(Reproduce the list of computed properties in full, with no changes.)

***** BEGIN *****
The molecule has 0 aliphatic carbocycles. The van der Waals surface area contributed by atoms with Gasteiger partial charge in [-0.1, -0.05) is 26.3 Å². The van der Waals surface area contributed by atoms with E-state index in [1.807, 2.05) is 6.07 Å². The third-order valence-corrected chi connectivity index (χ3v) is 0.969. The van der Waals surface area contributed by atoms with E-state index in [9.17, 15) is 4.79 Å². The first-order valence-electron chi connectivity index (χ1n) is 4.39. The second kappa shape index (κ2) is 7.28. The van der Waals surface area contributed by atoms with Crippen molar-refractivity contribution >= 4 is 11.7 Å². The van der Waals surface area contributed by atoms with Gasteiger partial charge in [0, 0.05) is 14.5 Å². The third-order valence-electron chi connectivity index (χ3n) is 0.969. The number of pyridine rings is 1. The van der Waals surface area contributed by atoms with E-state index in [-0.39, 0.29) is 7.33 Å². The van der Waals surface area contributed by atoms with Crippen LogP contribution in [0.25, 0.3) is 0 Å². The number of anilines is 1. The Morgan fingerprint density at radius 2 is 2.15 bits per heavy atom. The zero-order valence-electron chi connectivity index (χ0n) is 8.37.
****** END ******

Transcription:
The molecule has 0 aliphatic carbocycles. The van der Waals surface area contributed by atoms with Gasteiger partial charge in [-0.1, -0.05) is 26.3 Å². The van der Waals surface area contributed by atoms with E-state index in [1.807, 2.05) is 6.07 Å². The third-order valence-corrected chi connectivity index (χ3v) is 0.969. The van der Waals surface area contributed by atoms with E-state index in [9.17, 15) is 4.79 Å². The first-order valence-electron chi connectivity index (χ1n) is 4.39. The second kappa shape index (κ2) is 7.28. The van der Waals surface area contributed by atoms with Crippen molar-refractivity contribution >= 4 is 11.7 Å². The van der Waals surface area contributed by atoms with Gasteiger partial charge in [0, 0.05) is 14.5 Å². The third-order valence-electron chi connectivity index (χ3n) is 0.969. The number of pyridine rings is 1. The van der Waals surface area contributed by atoms with E-state index in [-0.39, 0.29) is 7.33 Å². The van der Waals surface area contributed by atoms with Crippen LogP contribution in [0.25, 0.3) is 0 Å². The number of anilines is 1. The Morgan fingerprint density at radius 2 is 2.15 bits per heavy atom. The zero-order valence-electron chi connectivity index (χ0n) is 8.37.